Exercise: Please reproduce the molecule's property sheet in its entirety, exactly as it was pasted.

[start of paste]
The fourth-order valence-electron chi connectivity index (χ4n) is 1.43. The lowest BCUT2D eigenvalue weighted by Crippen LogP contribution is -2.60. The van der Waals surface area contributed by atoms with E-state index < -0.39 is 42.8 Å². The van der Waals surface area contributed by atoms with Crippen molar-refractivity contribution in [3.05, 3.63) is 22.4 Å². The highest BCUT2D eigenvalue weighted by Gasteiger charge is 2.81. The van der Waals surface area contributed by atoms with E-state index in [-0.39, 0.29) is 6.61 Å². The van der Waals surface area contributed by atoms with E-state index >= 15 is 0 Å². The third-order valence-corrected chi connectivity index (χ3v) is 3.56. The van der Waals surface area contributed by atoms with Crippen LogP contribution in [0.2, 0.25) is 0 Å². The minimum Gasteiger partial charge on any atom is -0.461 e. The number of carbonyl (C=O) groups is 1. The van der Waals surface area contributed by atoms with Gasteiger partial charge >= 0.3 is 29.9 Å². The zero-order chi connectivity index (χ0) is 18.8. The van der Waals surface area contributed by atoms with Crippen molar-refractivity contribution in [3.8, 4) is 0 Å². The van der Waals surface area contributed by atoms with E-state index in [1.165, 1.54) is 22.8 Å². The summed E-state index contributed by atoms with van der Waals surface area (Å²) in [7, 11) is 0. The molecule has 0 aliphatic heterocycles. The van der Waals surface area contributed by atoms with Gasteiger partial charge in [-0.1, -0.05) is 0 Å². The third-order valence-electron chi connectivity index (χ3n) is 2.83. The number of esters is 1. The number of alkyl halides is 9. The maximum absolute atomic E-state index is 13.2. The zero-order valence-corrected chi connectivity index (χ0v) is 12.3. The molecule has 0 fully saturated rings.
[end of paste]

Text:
The fourth-order valence-electron chi connectivity index (χ4n) is 1.43. The lowest BCUT2D eigenvalue weighted by Crippen LogP contribution is -2.60. The van der Waals surface area contributed by atoms with E-state index < -0.39 is 42.8 Å². The van der Waals surface area contributed by atoms with Crippen molar-refractivity contribution in [3.05, 3.63) is 22.4 Å². The highest BCUT2D eigenvalue weighted by Gasteiger charge is 2.81. The van der Waals surface area contributed by atoms with E-state index in [-0.39, 0.29) is 6.61 Å². The van der Waals surface area contributed by atoms with E-state index >= 15 is 0 Å². The third-order valence-corrected chi connectivity index (χ3v) is 3.56. The van der Waals surface area contributed by atoms with Crippen LogP contribution in [0.2, 0.25) is 0 Å². The minimum Gasteiger partial charge on any atom is -0.461 e. The number of carbonyl (C=O) groups is 1. The van der Waals surface area contributed by atoms with Gasteiger partial charge >= 0.3 is 29.9 Å². The zero-order chi connectivity index (χ0) is 18.8. The van der Waals surface area contributed by atoms with Crippen molar-refractivity contribution in [3.8, 4) is 0 Å². The van der Waals surface area contributed by atoms with E-state index in [1.165, 1.54) is 22.8 Å². The summed E-state index contributed by atoms with van der Waals surface area (Å²) in [7, 11) is 0. The molecule has 0 aliphatic heterocycles. The van der Waals surface area contributed by atoms with Gasteiger partial charge in [-0.1, -0.05) is 0 Å². The third-order valence-electron chi connectivity index (χ3n) is 2.83. The number of esters is 1. The number of alkyl halides is 9. The maximum absolute atomic E-state index is 13.2. The zero-order valence-corrected chi connectivity index (χ0v) is 12.3. The molecule has 0 fully saturated rings.